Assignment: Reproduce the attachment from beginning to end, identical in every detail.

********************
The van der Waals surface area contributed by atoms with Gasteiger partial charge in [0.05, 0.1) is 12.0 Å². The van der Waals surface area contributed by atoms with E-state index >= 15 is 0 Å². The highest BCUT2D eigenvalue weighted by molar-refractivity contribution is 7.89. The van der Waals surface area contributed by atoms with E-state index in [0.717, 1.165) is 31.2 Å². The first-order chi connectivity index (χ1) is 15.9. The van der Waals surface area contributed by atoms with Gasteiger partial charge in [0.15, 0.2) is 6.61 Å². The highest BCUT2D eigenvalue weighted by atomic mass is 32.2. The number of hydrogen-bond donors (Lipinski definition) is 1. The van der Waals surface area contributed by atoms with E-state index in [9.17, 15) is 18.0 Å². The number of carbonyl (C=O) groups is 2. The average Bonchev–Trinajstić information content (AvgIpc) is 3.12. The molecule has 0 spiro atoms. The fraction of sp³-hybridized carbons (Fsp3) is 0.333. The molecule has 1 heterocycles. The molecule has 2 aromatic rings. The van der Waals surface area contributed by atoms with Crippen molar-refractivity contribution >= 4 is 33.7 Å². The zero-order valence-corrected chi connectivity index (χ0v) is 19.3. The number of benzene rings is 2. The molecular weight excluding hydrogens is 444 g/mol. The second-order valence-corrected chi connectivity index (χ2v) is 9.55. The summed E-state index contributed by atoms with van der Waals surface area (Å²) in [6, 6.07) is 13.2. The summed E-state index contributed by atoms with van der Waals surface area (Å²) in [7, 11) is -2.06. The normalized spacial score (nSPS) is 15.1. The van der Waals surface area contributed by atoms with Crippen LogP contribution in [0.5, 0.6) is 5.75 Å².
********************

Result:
The van der Waals surface area contributed by atoms with Gasteiger partial charge in [0.05, 0.1) is 12.0 Å². The van der Waals surface area contributed by atoms with E-state index >= 15 is 0 Å². The highest BCUT2D eigenvalue weighted by molar-refractivity contribution is 7.89. The van der Waals surface area contributed by atoms with E-state index in [0.717, 1.165) is 31.2 Å². The first-order chi connectivity index (χ1) is 15.9. The van der Waals surface area contributed by atoms with Gasteiger partial charge in [0.15, 0.2) is 6.61 Å². The highest BCUT2D eigenvalue weighted by atomic mass is 32.2. The number of hydrogen-bond donors (Lipinski definition) is 1. The van der Waals surface area contributed by atoms with E-state index in [9.17, 15) is 18.0 Å². The number of carbonyl (C=O) groups is 2. The average Bonchev–Trinajstić information content (AvgIpc) is 3.12. The molecule has 0 spiro atoms. The fraction of sp³-hybridized carbons (Fsp3) is 0.333. The molecule has 1 heterocycles. The molecule has 2 aromatic rings. The van der Waals surface area contributed by atoms with Crippen molar-refractivity contribution >= 4 is 33.7 Å². The zero-order valence-corrected chi connectivity index (χ0v) is 19.3. The number of benzene rings is 2. The molecular weight excluding hydrogens is 444 g/mol. The second-order valence-corrected chi connectivity index (χ2v) is 9.55. The summed E-state index contributed by atoms with van der Waals surface area (Å²) in [6, 6.07) is 13.2. The summed E-state index contributed by atoms with van der Waals surface area (Å²) in [7, 11) is -2.06. The normalized spacial score (nSPS) is 15.1. The van der Waals surface area contributed by atoms with Crippen LogP contribution in [0.5, 0.6) is 5.75 Å².